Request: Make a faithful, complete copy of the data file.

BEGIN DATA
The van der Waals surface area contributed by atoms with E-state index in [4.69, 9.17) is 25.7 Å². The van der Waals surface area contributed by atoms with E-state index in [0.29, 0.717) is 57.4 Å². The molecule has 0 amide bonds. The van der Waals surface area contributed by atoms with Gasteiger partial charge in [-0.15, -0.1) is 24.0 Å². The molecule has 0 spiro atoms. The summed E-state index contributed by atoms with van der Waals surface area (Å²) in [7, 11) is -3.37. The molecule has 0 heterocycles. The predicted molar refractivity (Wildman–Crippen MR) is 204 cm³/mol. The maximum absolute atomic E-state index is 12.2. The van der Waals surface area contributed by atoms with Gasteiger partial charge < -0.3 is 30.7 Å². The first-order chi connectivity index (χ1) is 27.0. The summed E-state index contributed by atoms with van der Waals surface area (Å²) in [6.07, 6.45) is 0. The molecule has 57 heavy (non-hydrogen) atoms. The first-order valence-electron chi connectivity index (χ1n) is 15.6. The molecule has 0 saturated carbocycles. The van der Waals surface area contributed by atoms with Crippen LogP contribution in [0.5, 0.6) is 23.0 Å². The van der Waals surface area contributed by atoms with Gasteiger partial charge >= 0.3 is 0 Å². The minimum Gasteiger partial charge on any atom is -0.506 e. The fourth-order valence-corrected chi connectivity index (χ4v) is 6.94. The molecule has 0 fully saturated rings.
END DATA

The van der Waals surface area contributed by atoms with E-state index in [4.69, 9.17) is 25.7 Å². The van der Waals surface area contributed by atoms with E-state index in [0.29, 0.717) is 57.4 Å². The molecule has 0 amide bonds. The van der Waals surface area contributed by atoms with Gasteiger partial charge in [-0.15, -0.1) is 24.0 Å². The molecule has 0 spiro atoms. The summed E-state index contributed by atoms with van der Waals surface area (Å²) in [7, 11) is -3.37. The molecule has 0 heterocycles. The predicted molar refractivity (Wildman–Crippen MR) is 204 cm³/mol. The maximum absolute atomic E-state index is 12.2. The van der Waals surface area contributed by atoms with Gasteiger partial charge < -0.3 is 30.7 Å². The first-order chi connectivity index (χ1) is 27.0. The summed E-state index contributed by atoms with van der Waals surface area (Å²) in [6.07, 6.45) is 0. The molecule has 57 heavy (non-hydrogen) atoms. The first-order valence-electron chi connectivity index (χ1n) is 15.6. The molecule has 0 saturated carbocycles. The van der Waals surface area contributed by atoms with Crippen LogP contribution in [0.5, 0.6) is 23.0 Å². The van der Waals surface area contributed by atoms with Gasteiger partial charge >= 0.3 is 0 Å². The minimum Gasteiger partial charge on any atom is -0.506 e. The fourth-order valence-corrected chi connectivity index (χ4v) is 6.94. The molecule has 0 fully saturated rings.